If you’re an established gardener or are looking to start a garden, you’ll understand the importance of water security to your plants’ growth. Yet, this is in direct contrast with the water insecurity we’re facing in light of climate change and water shortages. As this issue grows, so too will the need to store water. Learning to store water for domestic purposes and consumption is critical, however it’s important to consider the needs of our environment as well.
In this article, we tackle water in garden storage, how it can be done for long-term use, and storage containers that yield the best results.
How Can I Store Water in My Garden?
There are several garden water storage ideas and methods worth implementing in your garden.
First, it’s important to consider the type of water you intend to store. While there’s nothing wrong with storing water directly from the tap, there are more cost-effective options to garden water storage, such as rainwater or grey water. Grey water is the water we use in our homes everyday that’s wasted in activities such as dishwashing or using a washing machine. Both rainwater and grey water can be redirected to a container for storage, without costing more money. Since this water won’t be consumed, there are hardly any concerns over maintaining the water’s purity.
The next consideration is the vessel that will store the water. Garden water storage ideas can take many forms, such as tanks, barrels, and even ponds. For a personal garden, you should examine how much water your plants need and how much you need to store to accommodate those needs. Furthermore, you need a container that’s small enough to fit in your garden or another part of your property for storage that can still hold an adequate amount of water.
How Long Will Stored Water Stay Fresh?
It can be difficult to give an exact timeframe as to when water loses its freshness.
Technically, water never spoils. However, it’s at constant risk of contamination, hence it’s advisable to use and replenish stored water every six months. However, it’s unclear whether that rule also applies to garden water storage, as opposed to potable water.
In large part, the conditions water is stored under will determine how long it stays fresh. Taking steps such as cleaning your garden water storage tank regularly, keeping the container out of direct sunlight and filtering leaves, sticks, stones, and other material caught from your gutter will prevent contamination and bacterial growth. If maintaining freshness is a concern, installing a filtration system to your garden water storage tank is a fitting solution.
How Do You Keep Water from Stagnating?
If maintaining your water’s freshness is a concern, so too is water stagnation. When water becomes stagnant, it allows bacteria to grow. At first, this appears to be a non-issue, given that this is garden water storage as opposed to drinking or bathing water. However, plants are also susceptible to disease, which can crush your dreams of a thriving garden. Polluted water may do little to trees and established plants, but it might stop seedlings from growing altogether.
Luckily, the same guidelines for keeping water fresh are applicable to preventing stagnant water. Namely, rotating the garden water storage tank at least every six months, and cleaning it just as regularly.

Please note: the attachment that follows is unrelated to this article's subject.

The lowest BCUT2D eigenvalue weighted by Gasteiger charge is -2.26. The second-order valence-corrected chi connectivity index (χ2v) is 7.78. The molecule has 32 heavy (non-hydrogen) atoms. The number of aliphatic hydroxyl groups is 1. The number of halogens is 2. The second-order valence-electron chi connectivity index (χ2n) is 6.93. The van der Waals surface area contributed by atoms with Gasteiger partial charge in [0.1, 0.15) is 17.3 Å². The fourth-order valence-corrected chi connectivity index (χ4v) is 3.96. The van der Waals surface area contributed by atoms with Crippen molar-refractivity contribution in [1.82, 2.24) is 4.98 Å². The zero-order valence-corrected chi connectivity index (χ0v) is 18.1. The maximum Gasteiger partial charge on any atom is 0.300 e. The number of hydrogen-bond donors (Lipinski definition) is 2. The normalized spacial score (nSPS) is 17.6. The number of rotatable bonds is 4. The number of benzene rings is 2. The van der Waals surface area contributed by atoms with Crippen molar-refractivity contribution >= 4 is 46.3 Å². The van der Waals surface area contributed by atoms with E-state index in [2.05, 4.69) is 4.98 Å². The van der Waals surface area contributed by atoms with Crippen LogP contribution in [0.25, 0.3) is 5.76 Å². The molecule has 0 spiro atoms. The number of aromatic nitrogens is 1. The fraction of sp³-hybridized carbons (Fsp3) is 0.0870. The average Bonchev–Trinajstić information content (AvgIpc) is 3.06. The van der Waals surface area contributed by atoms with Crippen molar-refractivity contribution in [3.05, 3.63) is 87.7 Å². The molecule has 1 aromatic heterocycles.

How to Make a Water Butt
A water butt is a garden water storage idea that can provide immense value. Although purchasing a water butt is possible, you may find it more advantageous to make one.
A water butt is simply a container used to catch and store rainwater. This allows you the flexibility to customise one out of any container, from any material, matching any dimension based on the needs and size of your garden.
With that in mind, you may find that an IBC is an ideal container for creating a water butt. An IBC container is an industrial container used to transport and store large amounts of liquid. In the realm of garden water storage, plastic is superior, and IBCs are made from HDPE (high-density polyethylene). The surrounding metal cage will ensure that it maintains its shape and won’t collapse under the pressure of the water it’s storing.
IBCs come with two openings: one at the top to let the liquid in and a spout at the bottom to release it. As a garden water storage tank these openings are perfect to install a rain diverter or similar system of pipes from the gutters into the container, and a tap to release the water into a smaller container for regular use. Additionally, IBCs are durable and reusable, so you’ll be able to see the long-term benefits of using them as water butts.
How Do You Store Water Long-Term Outside?
Once you’ve found the best way to store water in your garden, you want to reap some long-term benefits. Although methods such as cleaning the container and rotating it regularly are still applicable, stricter measures such as a filtration system to remove debris will prove more helpful.
Furthermore, it must be emphasised that the water container should be kept out of direct sunlight. Though your immediate thought may jump to evaporation, there is a greater concern. Sunlight will help to promote algae growth in the water. Avoid this by storing your garden water storage tanks in the shade or in a shed, and keeping them covered. If you’re using an IBC, there are IBC covers available that can also protect them from sunlight. If these measures aren’t suitable, consider storing your garden water storage tanks underground.
Contact ITP Packaging
For more information on how our containers can serve your water garden storage needs, contact our team of experts today. ITP Packaging offers a range of IBCs and other containers, perfect for storing water and other gardening products. Our team is capable of directing you to a product that will help your plants to flourish.